Guest post by Rebecca Mandt.

Being a scientist can be incredibly rewarding. As a PhD student who studies the genetics and evolution of the malaria parasite, I am motivated to go to the lab every day because I believe the research I do will contribute in some way to our future ability to address a serious infectious disease that impacts millions of people around the world. But, if you are like me, you might also have a desire to do work that has a more direct and immediate impact.

The good news is there are plenty of opportunities to get involved in your own local government or community. For example, state, county, and city governments can often benefit from the perspective of someone with scientific expertise when dealing with issues such as technology, public health, education, or environmental concerns. And while we often focus more on Washington, DC, policy made at the local level can greatly impact our day-to-day lives.

Unfortunately, it can be hard to know how to make the first step towards getting involved in local policy. This is exactly why the organization Engineers and Scientists Acting Locally (ESAL) was created. ESAL is a volunteer-run nonprofit founded by physicist Arti Garg, with the goal of increasing local civic engagement by people with STEM backgrounds. Through ESAL’s Local Engagement Playbook, you can find step-by-step guides for everything, from how to learn about local policies to how to run for office. ESAL’s website also has a crowd-sourced database of local organizations and programs, as well as resources for engineers and scientists who want to contribute to the COVID-19 response

In addition to these resources, ESAL also aims to highlight topics at the intersection of science and local policy through its blog, as well as through virtual events. For example, as a volunteer with the Events Team, I had the opportunity to organize a panel discussion titled “Science, Technology and the Vote.” The panel featured experts from a variety of STEM fields who spoke about many relevant topics—cybersecurity, assistive voting technology, statistical methods for election auditing, the mathematical models behind redistricting, and more. This was a perfect example of how people with STEM backgrounds can contribute to an important issue at the local level—in this case, helping to preserve the fairness and integrity of the elections, which is the very foundation of democracy.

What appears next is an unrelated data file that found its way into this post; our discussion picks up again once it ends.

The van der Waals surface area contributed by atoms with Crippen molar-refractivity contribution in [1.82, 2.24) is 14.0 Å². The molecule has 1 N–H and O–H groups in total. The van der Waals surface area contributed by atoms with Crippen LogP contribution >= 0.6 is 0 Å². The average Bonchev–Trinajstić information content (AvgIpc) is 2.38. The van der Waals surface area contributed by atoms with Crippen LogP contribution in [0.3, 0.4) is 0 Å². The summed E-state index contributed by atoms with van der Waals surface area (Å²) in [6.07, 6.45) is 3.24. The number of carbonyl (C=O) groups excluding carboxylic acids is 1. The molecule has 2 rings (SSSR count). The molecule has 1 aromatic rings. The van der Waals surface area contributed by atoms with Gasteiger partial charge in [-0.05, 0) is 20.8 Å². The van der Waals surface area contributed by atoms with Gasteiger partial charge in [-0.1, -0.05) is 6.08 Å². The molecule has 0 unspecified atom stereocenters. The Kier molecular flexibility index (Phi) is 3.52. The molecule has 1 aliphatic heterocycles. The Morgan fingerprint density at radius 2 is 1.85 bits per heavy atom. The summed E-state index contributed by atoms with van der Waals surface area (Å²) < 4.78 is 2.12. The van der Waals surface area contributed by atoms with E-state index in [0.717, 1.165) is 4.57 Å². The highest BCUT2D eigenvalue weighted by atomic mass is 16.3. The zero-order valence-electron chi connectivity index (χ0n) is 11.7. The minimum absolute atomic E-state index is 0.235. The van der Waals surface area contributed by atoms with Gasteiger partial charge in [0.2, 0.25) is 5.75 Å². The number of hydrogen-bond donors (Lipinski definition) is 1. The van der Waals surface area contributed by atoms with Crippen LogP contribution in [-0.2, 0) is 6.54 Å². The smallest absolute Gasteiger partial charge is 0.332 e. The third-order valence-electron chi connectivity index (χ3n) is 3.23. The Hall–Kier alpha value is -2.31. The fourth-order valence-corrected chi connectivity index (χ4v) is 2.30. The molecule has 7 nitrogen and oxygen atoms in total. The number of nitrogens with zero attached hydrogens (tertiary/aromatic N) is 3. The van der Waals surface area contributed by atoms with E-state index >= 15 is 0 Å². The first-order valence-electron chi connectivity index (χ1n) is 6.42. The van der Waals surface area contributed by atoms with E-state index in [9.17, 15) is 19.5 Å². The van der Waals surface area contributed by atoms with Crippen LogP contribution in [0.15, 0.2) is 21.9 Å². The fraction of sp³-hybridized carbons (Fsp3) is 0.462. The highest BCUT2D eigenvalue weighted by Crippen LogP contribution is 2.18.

Whatever issue you care about, there are undoubtedly ways that you can make a difference in your own local community. Even if you don’t have specific expertise in politics, I guarantee that you have technical, analytical, and critical thinking skills that are incredibly valuable in the policy world. For example, in my own policy work, I found that even though I only consider myself to have modest data analysis skills, I was (much to my amusement) deemed a computer wizard by my non-scientist counterparts.

So, I encourage you to take the first step, and remember that you are not taking it alone. Check out ESAL to find resources and to learn about and connect with other scientists and engineers who are with you on this journey. 

About the Author

Rebecca Mandt is a PhD candidate in the Biological Sciences in Public Health program at Harvard University. She is also engaged in various science communication and policy efforts, and she is a volunteer with the Events Team for Engineers and Scientists Acting Locally (ESAL). Follow both Rebecca (@rebeccamandt) and ESAL (@ESAL_us) on Twitter.

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